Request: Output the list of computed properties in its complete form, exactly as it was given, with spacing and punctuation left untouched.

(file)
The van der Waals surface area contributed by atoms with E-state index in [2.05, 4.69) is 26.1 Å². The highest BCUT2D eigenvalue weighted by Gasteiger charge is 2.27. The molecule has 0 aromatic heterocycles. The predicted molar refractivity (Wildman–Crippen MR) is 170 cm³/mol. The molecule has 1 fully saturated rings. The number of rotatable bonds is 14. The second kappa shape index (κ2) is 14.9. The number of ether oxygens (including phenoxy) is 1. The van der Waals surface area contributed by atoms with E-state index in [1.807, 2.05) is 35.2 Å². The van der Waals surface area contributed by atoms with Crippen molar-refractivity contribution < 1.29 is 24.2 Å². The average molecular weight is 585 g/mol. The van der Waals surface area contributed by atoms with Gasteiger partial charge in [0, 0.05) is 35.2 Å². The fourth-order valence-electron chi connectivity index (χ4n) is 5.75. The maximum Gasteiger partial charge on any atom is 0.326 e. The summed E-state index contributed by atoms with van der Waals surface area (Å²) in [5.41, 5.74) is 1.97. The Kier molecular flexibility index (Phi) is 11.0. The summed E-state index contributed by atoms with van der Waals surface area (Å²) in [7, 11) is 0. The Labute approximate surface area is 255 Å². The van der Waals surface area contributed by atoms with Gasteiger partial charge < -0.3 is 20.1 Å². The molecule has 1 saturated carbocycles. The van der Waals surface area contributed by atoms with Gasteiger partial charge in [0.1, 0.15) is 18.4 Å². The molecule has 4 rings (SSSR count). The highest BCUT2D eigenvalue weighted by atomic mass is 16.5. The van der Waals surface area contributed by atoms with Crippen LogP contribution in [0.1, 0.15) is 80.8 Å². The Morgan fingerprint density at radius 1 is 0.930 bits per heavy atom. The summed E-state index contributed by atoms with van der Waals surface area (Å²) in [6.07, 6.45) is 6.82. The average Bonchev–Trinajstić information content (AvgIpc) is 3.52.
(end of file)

The van der Waals surface area contributed by atoms with E-state index in [2.05, 4.69) is 26.1 Å². The highest BCUT2D eigenvalue weighted by Gasteiger charge is 2.27. The molecule has 0 aromatic heterocycles. The predicted molar refractivity (Wildman–Crippen MR) is 170 cm³/mol. The molecule has 1 fully saturated rings. The number of rotatable bonds is 14. The second kappa shape index (κ2) is 14.9. The number of ether oxygens (including phenoxy) is 1. The van der Waals surface area contributed by atoms with E-state index in [1.807, 2.05) is 35.2 Å². The van der Waals surface area contributed by atoms with Crippen molar-refractivity contribution < 1.29 is 24.2 Å². The average molecular weight is 585 g/mol. The van der Waals surface area contributed by atoms with Gasteiger partial charge in [0, 0.05) is 35.2 Å². The fourth-order valence-electron chi connectivity index (χ4n) is 5.75. The maximum Gasteiger partial charge on any atom is 0.326 e. The summed E-state index contributed by atoms with van der Waals surface area (Å²) in [5.41, 5.74) is 1.97. The Kier molecular flexibility index (Phi) is 11.0. The summed E-state index contributed by atoms with van der Waals surface area (Å²) in [7, 11) is 0. The Labute approximate surface area is 255 Å². The van der Waals surface area contributed by atoms with Gasteiger partial charge < -0.3 is 20.1 Å². The molecule has 1 saturated carbocycles. The van der Waals surface area contributed by atoms with Gasteiger partial charge in [0.1, 0.15) is 18.4 Å². The molecule has 4 rings (SSSR count). The highest BCUT2D eigenvalue weighted by atomic mass is 16.5. The van der Waals surface area contributed by atoms with Crippen LogP contribution in [0.1, 0.15) is 80.8 Å². The Morgan fingerprint density at radius 1 is 0.930 bits per heavy atom. The summed E-state index contributed by atoms with van der Waals surface area (Å²) in [6.07, 6.45) is 6.82. The average Bonchev–Trinajstić information content (AvgIpc) is 3.52.